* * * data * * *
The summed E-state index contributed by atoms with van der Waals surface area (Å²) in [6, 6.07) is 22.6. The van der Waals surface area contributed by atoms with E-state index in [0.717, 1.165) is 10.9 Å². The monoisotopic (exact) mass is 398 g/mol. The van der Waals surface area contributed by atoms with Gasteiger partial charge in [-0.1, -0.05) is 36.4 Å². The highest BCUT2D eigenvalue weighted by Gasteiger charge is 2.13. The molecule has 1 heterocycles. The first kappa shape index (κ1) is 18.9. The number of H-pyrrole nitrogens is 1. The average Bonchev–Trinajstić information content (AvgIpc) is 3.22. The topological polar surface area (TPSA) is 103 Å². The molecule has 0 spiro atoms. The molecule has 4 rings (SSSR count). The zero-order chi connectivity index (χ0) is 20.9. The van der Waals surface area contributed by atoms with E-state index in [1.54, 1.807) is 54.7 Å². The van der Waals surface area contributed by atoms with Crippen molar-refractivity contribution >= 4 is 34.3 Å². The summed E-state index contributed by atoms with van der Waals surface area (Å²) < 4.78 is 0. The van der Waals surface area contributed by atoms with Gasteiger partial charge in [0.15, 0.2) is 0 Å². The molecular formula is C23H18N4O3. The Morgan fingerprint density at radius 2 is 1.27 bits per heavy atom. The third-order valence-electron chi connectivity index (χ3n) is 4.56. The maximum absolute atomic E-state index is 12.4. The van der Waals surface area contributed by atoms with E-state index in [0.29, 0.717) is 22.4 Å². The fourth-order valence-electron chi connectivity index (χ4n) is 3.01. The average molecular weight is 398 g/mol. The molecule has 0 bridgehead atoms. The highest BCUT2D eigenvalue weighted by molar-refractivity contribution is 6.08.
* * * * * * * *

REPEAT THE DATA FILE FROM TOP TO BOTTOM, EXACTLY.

The summed E-state index contributed by atoms with van der Waals surface area (Å²) in [6, 6.07) is 22.6. The van der Waals surface area contributed by atoms with E-state index in [0.717, 1.165) is 10.9 Å². The monoisotopic (exact) mass is 398 g/mol. The van der Waals surface area contributed by atoms with Gasteiger partial charge in [-0.1, -0.05) is 36.4 Å². The highest BCUT2D eigenvalue weighted by Gasteiger charge is 2.13. The molecule has 1 heterocycles. The first kappa shape index (κ1) is 18.9. The number of H-pyrrole nitrogens is 1. The average Bonchev–Trinajstić information content (AvgIpc) is 3.22. The topological polar surface area (TPSA) is 103 Å². The molecule has 0 spiro atoms. The molecule has 4 rings (SSSR count). The zero-order chi connectivity index (χ0) is 20.9. The van der Waals surface area contributed by atoms with E-state index in [1.54, 1.807) is 54.7 Å². The van der Waals surface area contributed by atoms with Crippen molar-refractivity contribution >= 4 is 34.3 Å². The summed E-state index contributed by atoms with van der Waals surface area (Å²) < 4.78 is 0. The van der Waals surface area contributed by atoms with Gasteiger partial charge in [0.15, 0.2) is 0 Å². The molecular formula is C23H18N4O3. The Morgan fingerprint density at radius 2 is 1.27 bits per heavy atom. The third-order valence-electron chi connectivity index (χ3n) is 4.56. The maximum absolute atomic E-state index is 12.4. The van der Waals surface area contributed by atoms with E-state index in [0.29, 0.717) is 22.4 Å². The fourth-order valence-electron chi connectivity index (χ4n) is 3.01. The average molecular weight is 398 g/mol. The molecule has 0 bridgehead atoms. The highest BCUT2D eigenvalue weighted by molar-refractivity contribution is 6.08.